COACH FOR THE FUTURE.

The player should practise the game – his game – for the match and at the same intensity as match play. HE SHOULD TRY TO WIN EVERY SINGLE POINT.

The training hall is where players learn their trade. In practice partners can fulfil different functions, being at first totally cooperative, then 50% cooperative and finally competitive/difficult all of the time. Partners should be changed every exercise (around 30 – 40 minutes per exercise) so as to adapt to different playing styles. If a player is making less than 4 successful routines out of 10 then the exercise is too difficult but 8 out of 10 then it’s too easy. Make the exercises easier or more difficult but do not accept the player making too many mistakes. Also in practice teach refocusing in non-playing time to break the sequence of a high level of mistakes.

Regarding duration of exercises it’s good to change and not to be too rigid in timing. Be open to what is happening, listen to players and be flexible. Let players try things out in games and learn from their own experience. Before competition train as you would do in competition and schedule in breaks between exercises so that the players learn to wait between matches.

Technique should be taught for use in different situations. With young players first teach – ‘What should I do with the ball?’ Maybe it’s an arm action first, starting with the wrist and building up with the forearm, whole arm and then whole body (upper and lower body for power). (When the player is inconsistent use the whole body). Let players find their own movement and tempo. A soft hand is important for returning short service. Start with early timing even though this is more difficult. Start playing slow and build up to fast, rather than fast to slow. The timing is slightly later for the slow ball. Teach difficult techniques – what is hardest to learn – early. Young players are able to absorb advanced aspects more easily than you might think. The best age to begin learning is around 7/8 years. Build on something good or new in the player’s game and always be positive. A challenge needs to be given to the more talented player, possibly a more difficult task within the same exercise (playing to only half of the table instead of the whole).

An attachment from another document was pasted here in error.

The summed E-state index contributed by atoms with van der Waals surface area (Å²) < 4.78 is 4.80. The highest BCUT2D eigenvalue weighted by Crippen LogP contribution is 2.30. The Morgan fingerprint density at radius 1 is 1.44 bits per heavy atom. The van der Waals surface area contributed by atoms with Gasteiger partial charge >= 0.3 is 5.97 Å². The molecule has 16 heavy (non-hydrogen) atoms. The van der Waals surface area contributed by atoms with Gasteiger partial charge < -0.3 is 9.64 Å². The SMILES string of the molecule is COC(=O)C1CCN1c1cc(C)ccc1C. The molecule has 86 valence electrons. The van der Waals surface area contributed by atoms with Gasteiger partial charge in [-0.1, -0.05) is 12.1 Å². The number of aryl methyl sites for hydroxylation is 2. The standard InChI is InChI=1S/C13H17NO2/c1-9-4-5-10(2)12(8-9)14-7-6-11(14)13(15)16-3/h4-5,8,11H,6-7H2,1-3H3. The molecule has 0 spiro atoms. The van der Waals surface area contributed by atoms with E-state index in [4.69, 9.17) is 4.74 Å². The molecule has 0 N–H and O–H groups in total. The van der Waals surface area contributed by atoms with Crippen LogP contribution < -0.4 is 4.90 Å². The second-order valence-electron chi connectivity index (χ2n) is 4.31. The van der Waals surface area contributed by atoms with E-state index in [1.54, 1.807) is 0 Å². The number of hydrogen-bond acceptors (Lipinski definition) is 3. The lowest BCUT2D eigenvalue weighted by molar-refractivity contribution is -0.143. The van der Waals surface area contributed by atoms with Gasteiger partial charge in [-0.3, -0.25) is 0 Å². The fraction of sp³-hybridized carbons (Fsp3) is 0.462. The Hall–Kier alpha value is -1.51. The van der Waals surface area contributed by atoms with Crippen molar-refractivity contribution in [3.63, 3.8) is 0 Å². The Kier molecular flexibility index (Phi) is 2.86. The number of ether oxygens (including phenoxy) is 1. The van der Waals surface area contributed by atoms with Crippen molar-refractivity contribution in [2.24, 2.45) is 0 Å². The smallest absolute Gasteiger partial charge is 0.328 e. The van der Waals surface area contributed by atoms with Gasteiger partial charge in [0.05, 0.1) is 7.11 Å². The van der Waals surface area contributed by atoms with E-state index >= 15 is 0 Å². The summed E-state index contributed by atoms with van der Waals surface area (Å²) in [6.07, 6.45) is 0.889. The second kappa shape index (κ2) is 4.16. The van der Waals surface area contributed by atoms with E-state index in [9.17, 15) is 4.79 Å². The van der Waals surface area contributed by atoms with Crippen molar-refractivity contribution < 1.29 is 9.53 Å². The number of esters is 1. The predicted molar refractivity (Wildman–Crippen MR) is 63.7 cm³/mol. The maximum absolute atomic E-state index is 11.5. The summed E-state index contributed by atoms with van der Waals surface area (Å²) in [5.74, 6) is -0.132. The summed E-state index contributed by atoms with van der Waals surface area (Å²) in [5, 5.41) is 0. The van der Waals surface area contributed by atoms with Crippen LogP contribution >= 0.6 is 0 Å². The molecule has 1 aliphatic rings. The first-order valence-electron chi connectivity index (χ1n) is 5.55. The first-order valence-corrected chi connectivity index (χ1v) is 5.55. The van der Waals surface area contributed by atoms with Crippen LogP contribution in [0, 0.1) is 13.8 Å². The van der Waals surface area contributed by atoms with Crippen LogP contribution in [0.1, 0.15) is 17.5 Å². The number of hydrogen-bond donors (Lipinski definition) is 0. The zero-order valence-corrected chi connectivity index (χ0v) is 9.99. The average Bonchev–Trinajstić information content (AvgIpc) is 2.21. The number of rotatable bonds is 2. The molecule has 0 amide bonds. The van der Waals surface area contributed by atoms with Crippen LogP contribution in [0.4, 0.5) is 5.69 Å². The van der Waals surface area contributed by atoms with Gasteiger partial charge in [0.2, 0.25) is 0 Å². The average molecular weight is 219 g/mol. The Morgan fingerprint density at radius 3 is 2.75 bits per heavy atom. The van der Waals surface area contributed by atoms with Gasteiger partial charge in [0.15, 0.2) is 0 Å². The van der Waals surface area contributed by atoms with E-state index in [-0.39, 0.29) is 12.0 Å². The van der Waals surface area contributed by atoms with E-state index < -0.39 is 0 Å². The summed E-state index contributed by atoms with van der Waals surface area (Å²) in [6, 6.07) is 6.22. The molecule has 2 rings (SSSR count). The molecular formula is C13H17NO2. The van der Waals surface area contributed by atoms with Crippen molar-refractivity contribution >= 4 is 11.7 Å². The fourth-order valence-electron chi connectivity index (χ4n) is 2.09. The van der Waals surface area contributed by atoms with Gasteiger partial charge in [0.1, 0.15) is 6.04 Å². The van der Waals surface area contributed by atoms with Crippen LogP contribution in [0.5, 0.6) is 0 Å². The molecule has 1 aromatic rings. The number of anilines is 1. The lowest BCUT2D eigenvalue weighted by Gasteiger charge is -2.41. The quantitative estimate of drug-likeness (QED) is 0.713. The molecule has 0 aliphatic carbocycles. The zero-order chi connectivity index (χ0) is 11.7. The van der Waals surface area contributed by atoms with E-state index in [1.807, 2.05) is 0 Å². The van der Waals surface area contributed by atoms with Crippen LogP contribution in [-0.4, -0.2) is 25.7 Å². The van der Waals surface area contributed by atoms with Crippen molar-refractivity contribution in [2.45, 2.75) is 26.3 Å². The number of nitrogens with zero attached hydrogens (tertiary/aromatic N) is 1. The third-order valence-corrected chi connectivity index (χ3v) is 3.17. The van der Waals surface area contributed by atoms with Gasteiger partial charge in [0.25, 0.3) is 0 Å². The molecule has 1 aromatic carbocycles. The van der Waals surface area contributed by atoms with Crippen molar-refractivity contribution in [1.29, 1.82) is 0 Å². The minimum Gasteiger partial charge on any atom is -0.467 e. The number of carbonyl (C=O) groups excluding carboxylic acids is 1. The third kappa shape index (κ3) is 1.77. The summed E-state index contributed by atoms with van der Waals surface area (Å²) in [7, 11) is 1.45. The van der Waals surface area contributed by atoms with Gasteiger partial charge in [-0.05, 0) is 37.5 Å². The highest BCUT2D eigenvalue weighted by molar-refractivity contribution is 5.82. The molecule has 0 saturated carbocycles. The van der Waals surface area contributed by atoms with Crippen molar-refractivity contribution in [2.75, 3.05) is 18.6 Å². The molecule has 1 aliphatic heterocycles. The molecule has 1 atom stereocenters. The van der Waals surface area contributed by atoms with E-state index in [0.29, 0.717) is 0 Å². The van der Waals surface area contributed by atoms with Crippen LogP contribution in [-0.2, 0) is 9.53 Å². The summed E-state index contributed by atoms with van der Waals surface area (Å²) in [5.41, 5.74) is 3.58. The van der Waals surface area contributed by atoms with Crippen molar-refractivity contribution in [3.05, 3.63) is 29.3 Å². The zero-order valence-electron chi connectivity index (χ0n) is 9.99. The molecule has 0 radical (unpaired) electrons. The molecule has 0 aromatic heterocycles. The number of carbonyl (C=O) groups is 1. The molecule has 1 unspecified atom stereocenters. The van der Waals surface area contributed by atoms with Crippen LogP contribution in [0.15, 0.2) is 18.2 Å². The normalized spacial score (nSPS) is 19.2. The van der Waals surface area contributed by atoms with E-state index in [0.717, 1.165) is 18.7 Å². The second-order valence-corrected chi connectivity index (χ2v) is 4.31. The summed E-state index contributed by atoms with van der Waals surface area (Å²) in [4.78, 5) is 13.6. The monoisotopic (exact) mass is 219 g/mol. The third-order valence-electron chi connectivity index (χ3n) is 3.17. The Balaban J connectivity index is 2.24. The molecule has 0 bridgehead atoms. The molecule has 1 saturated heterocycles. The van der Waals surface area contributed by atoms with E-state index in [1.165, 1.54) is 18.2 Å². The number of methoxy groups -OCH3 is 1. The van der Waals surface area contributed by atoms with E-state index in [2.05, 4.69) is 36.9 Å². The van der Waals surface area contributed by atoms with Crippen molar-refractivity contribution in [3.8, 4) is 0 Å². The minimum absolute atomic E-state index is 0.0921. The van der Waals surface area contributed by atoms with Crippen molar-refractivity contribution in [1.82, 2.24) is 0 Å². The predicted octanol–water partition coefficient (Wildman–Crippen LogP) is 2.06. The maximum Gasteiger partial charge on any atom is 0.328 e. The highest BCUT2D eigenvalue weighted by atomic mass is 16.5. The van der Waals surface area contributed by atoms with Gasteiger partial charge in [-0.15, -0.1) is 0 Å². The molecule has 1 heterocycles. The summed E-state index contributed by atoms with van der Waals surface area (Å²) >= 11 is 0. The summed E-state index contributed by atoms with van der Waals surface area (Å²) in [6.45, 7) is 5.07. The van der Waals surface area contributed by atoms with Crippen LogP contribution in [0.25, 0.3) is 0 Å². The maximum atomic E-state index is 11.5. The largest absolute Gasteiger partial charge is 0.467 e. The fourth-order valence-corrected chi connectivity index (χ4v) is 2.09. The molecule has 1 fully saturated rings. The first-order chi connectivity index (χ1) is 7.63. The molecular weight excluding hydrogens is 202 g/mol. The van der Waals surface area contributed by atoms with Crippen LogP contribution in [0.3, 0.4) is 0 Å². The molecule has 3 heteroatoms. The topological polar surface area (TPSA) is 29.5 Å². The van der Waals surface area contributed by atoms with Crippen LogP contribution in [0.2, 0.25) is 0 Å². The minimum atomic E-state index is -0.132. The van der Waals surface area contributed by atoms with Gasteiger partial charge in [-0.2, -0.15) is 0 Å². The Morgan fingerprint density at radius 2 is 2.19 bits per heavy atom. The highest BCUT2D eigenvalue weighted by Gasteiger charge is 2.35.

Regarding competition players should always have a reasonable chance to win or at least to put up a fight. Players learn from playing from 9 – 9. Speed glue can be used by young players provided that they are training often – practice only 3 times per week no glue, train 12 to 15 hours use glue. Also let players try out different rubbers, perhaps 20 – 30 minutes per week in match play. In this way they will develop a better understanding of how to play against different material. Be flexible in teaching the flick – the timing and the action. There are a number of different possibilities.

Above all remember it is the player who plays, who wins and who loses. The coach should be ready to stay in the background.